Technorati: The State of the Blogosphere is Very Good
Technorati, an online search engine for searching blogs, is issuing its second annual State of the Blogosphere report in 5 parts, running all this week. It’s extremely worth keeping up with, as it’s become the go-to overview on the developing world of all blogs, not just wine.
Day 1’s analysis was on Who Are the Bloggers? Technorati reports we’re mostly college graduates, and nearly half of us attended grad school. (I did.) We skew male, and have a household income above $75,000. (Ditto here.) Half of bloggers are on their second blog (I now have 2) and 59% have been blogging for more than 2 years. (I started just last May.)
Day 2, The What and Why of Blogging, asked why blogs have become so big, so fast. Technorati couldn’t really answer this question, but in interviewing bloggers they found most “consider their style to be sincere, conversational, humorous and expert.” Most bloggers do not engage in tell-all gossip, and don’t want to. I’ll offer this thought on blogging’s explosive popularity: It’s the Internet, which is the biggest thing in the world! People were addicted to the Internet before blogging got big; blogs just give them one more reason to go to their computers.
Day 3’s topic was The How of Blogging. This was of particular interest to me. I was not surprised to find that one in four bloggers spends at least ten hours a week at blogging. Nor was I surprised by this finding: “The most influential bloggers are even more prolific.” I probably spend 12-15 hours a week blogging, if you count the research that goes into the back end of a proper post. Technorati also said that bloggers are “tremendously sophisticated in leveraging the available tools to make their blogs more robust,” such as video and photos. I posted a You Tube video here a while back, and I plan to do so again, because people seemed to like it.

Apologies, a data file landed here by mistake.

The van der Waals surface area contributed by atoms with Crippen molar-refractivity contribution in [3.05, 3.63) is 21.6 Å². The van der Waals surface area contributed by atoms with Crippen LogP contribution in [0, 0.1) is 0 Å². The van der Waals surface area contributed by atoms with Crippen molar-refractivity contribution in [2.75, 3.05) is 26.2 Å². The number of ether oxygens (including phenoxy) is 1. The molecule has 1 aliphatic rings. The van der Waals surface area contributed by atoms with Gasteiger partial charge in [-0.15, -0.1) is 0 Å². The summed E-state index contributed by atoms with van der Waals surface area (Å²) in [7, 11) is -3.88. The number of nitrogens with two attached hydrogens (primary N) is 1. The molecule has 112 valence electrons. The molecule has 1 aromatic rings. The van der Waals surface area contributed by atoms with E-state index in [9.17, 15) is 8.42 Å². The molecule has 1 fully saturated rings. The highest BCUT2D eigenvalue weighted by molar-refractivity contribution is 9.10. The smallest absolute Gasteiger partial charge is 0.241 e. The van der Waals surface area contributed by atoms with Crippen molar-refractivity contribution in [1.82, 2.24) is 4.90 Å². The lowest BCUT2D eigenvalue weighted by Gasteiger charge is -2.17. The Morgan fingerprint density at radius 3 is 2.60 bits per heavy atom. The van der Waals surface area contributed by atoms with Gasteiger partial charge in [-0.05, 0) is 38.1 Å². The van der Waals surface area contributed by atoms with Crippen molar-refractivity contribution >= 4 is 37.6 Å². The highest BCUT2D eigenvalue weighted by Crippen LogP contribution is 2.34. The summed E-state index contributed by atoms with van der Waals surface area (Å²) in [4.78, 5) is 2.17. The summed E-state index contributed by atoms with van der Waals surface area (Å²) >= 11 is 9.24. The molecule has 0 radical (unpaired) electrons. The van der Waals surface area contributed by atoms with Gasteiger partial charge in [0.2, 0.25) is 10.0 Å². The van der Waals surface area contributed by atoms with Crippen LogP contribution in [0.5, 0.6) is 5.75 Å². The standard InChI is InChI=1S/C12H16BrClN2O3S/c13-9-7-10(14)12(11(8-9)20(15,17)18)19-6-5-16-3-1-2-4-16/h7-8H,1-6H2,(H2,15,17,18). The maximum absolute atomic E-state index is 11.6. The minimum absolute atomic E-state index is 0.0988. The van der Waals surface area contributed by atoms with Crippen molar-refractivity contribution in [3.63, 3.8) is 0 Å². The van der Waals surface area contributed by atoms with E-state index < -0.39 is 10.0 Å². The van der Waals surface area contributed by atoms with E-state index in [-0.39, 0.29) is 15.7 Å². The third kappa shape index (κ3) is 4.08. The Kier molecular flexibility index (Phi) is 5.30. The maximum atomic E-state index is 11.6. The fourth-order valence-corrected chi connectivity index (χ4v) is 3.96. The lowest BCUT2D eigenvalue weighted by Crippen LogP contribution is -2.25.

Day 4’s topic (today) is Blogging for Profit. Technorati addressed only one revenue stream: advertising, although surely there are other potential sources. Slightly less than half of all bloggers surveyed have no advertising, with the majority explaining they’re not interested in making money. But I know for certain that a lot of wine bloggers would like to make as much money as they can through their blogs. And I wouldn’t bet against them. They’re smart cookies. As for this blog, I don’t make a dime off it. I do not accept advertising, yet. I may look into it someday, but right now, it’s too much of a hassle.
Tomorrow’s topic is called Brands Enter the Blogosphere. I guess Technorati is referring to big companies. That’s already happening, bigtime. Here is Fortune Magazine’s list of 500 corporate blogs, defined as “active public blogs by company employees about the company and/or its products.” (I have to assume the employer companies are aware of them and approve.) They include Boeing, Google, General Motors, Xerox and Wells Fargo. And many wineries have started blogs. A blog is good public relations, and a cheap investment that could have big payoffs. The business world obviously believes there’s money to be made in blogs.